On May 15th, Agnès Letestu as Kitri radiated her joy and delight in dancing from the moment she appeared on stage, and Laurent Hilaire thoroughly enjoyed himself as the roguish Basilio. Scooping his Kitri in effortless one-armed lifts in Act 1, Hilaire had the audience breathless with his enormous jetés and show-stopping high, clean jumps.

The fact that the company has a seemingly inexhaustible well of talent was demonstrated by Marie-Agnès Gillot with each haughty toss of her head in the role of the street-dancer, and by Benjamin Pech who shone in the gypsy dance of Act 2.

It was, however, extremely interesting to see a « repeat » performance of Letestu on 6 June, this time with José Martinez. While it has obviously been necessary to programme both these young artists with the company's other star dancers, proving that each is a personality in their own right, perhaps it is now time for the public to benefit more often from this unique partnership.

" They are so much more than two superb dancers", Josette Amiel, their teacher told me backstage after their performance, " Each is remarkable separately, but together they are sensational ".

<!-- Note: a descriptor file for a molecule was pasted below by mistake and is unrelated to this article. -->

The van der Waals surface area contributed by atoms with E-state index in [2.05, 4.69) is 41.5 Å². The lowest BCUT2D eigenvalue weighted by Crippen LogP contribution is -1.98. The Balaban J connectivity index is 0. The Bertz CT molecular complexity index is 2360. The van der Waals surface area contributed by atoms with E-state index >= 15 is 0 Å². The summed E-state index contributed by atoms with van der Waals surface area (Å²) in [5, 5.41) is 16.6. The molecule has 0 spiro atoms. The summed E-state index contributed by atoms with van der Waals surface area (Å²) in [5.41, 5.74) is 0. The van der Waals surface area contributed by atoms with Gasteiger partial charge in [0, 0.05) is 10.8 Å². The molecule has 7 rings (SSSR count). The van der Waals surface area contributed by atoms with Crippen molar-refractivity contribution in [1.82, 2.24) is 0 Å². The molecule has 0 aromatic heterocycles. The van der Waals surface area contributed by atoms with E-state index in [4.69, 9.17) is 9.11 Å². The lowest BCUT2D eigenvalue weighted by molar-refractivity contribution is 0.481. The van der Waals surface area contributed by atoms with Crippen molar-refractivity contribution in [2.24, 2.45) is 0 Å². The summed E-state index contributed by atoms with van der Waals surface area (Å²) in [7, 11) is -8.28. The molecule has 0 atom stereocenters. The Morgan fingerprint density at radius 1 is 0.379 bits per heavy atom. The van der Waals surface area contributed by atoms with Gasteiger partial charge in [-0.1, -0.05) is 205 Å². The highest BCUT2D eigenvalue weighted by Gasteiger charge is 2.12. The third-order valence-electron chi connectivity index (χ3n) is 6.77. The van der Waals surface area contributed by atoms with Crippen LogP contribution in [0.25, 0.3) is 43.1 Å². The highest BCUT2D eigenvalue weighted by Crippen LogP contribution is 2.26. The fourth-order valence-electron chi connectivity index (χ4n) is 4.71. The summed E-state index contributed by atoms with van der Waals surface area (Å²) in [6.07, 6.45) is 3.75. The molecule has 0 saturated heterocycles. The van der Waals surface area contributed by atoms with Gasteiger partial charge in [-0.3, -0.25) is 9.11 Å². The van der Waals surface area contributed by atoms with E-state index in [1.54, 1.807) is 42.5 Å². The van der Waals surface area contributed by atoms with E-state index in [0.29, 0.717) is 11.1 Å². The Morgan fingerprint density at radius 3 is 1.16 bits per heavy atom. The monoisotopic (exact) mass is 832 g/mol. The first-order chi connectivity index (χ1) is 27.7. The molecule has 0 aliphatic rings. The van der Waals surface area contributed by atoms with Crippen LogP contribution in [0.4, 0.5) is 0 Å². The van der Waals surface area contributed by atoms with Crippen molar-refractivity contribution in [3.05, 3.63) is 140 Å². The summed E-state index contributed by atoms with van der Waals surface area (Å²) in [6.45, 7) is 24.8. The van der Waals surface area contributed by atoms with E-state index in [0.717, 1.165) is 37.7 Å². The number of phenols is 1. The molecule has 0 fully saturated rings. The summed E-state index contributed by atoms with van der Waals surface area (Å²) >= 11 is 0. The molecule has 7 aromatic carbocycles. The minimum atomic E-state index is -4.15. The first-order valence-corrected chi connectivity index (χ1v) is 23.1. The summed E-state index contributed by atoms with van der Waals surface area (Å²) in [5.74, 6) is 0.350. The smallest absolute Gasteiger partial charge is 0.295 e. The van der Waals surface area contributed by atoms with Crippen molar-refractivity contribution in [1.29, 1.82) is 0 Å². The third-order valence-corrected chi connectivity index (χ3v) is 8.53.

Letestu, already brilliant with Hilaire, gives something extra when she dances with Martinez. A couple in real life, the onstage-offstage relationship means that each has full knowledge of the other's strengths and weaknesses ; instinctively, they know how the other will react, and they work tirelessly together, preparing and discussing roles.

They are physically complementary, being tall and slender and both have the gift of translating music into movement. Their limbs fall naturally along the same lines, and they move in unison ; their synchronisation is extraordinary.

People often ask me who is the « best » male dancer in Paris. Before Christmas, I would have replied, Charles Jude (in L'Après-midi d'un Faune), in January, Laurent Hilaire(Abderam in « Raymonda ») and in February, Nicolas Le Riche(in « Le Spectre de la rose »), but ask me right now, and I'd reply José Martinez for his superlative interpretation of Basilio, the mischievous young barber in Don Quixote.